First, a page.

A2_CartoonDespite the panoply of student groups serving the interests of the Georgetown community, certain inadequacies in campus life remain unaddressed. In Georgetown’s recent history, student-led startups have sought to fill these voids, building on, and in some cases reimagining, the work of some of Georgetown’s most established institutions. Through their efforts, these startups have challenged the assumption that the bigger and older the institution, the better it attends to student and university needs.

Take admissions, for example. When students visit Georgetown, they want their visit to be a clear indication of their compatibility with Georgetown’s culture. Although the Blue and Gray Tour Guide Society succeeds at opening this university’s doors to prospective students, the startup Campus Sherpa, launched by two undergraduates, offers an alternative to the traditional group tour model by providing a paid, individualized, face-to-face experience with a current undergraduate. This gives prospective students a window into campus life tailored to their specific needs and interests.

This entrepreneurial challenge to the university’s dominant institutions is but the latest in a long line of student opposition to the status quo. In 1971, what is now Students of Georgetown, Inc. was formed in response to repressive measures taken against anti-war student demonstrators, ensuring legal protection for the Georgetown student body. The services that The Corp provided in its starting years include creating Corp Travel to help students plan for study abroad, establishing a Furniture Co-op, and launching Corp Typing and Corp Copying. In an internal memo sent to its members, The Corp explained how they felt they should use their profitability to provide services that weren’t easily accessible to the students of Georgetown.

Students ought to consider this rich legacy of entrepreneurship in their appraisal of campus groups and affairs. Campus Sherpa, The Corp and Georgetown University Alumni Student Federal Credit Union — all originally startups themselves — demonstrate that Georgetown’s most deeply entrenched institutions are not immune to criticism, revision or reimagination. Rather, these institutions lie on a continuum of collaboration and progress, a continuum that all Hoyas should seek to traverse.


  1. Georgetown Student says:

    Campus Sherpa monetizes the admissions process and it seems like that is the last thing a school like ours should want. Aren’t there enough access issues for low income, first generation, etc. students? I’m sorry, but Campus Sherpa’s desire to profit off of families desperate for a leg up in the admissions process makes me very embarrassed to attend the same university as its founders.

    • another Georgetown student says:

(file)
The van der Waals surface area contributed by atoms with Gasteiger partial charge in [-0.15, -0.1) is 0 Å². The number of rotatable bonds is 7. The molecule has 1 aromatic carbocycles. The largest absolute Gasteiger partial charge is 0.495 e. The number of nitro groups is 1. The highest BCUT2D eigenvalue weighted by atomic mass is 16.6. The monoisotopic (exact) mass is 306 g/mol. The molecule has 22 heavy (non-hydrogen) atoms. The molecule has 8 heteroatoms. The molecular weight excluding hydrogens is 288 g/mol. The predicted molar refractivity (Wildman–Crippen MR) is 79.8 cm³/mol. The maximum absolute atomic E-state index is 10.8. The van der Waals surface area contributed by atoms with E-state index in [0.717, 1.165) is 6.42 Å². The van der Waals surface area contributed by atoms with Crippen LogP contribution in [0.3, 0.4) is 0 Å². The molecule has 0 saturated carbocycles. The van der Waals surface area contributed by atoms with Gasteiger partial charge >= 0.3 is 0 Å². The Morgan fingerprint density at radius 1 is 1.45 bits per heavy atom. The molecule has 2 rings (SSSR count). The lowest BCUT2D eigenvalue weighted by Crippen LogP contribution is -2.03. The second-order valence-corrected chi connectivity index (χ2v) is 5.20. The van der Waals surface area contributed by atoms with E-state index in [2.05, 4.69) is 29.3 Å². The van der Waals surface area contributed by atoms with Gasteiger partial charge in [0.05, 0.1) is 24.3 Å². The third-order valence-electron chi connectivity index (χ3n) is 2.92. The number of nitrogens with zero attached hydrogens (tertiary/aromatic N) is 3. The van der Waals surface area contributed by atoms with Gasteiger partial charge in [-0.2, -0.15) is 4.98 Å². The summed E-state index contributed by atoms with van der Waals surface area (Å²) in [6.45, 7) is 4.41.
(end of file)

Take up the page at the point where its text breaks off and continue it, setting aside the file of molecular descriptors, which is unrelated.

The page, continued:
I think the argument was that starups like Campus Sherpa motivate more established groups on campus to rethink their approach to student service. In this case, perhaps Campus Sherpa’s one-on-one tour model will convince Blue & Gray to offer a similar, more individualized option for prospective students. Competition = innovation.

  2. Not entirely sure how touring a university’s houses is a step up in the admissions process. In any case, if people are willing to waste money on that service, why shouldn’t they be allowed to? If I knew people would pay $50 to see my destroyed townhouse, I’d be running that full time. Not everything that makes money is evil, something that the students of this university need to figure out soon

    • If there’s one complaint I have about Georgetown, it’s that the students are insufficiently dedicated to making money

  3. So let me get this right…a “startup” that charges families to meet with an undergraduate student is being hailed as the new Corp? A bit of a stretch, no?

    I’d point to organizations like GAAP, GERMS, Hoya Blue, etc. that actually provide a substantial level of service to the university as a whole. Not to some app that is bound to be a flash in the pan.

    • SFS 2016 too says:

      Well this startup is actively taking on a monopoly at the school, unlike the Corp which benefits from unquestioned access and can take down editorials inimical to their interests. The majority of these comments are sour grapes against some of the few entrepreneurs on campus

  4. Also Confused says:

    There’s nothing “unconventional” about the Campus Sherpa business model – it’s just another app, designed to service and squeeze as much money as possible from people with large disposable incomes. An unconventional business would be one that services more than the moneyed class, and that doesn’t focus on profit at the expense of community.

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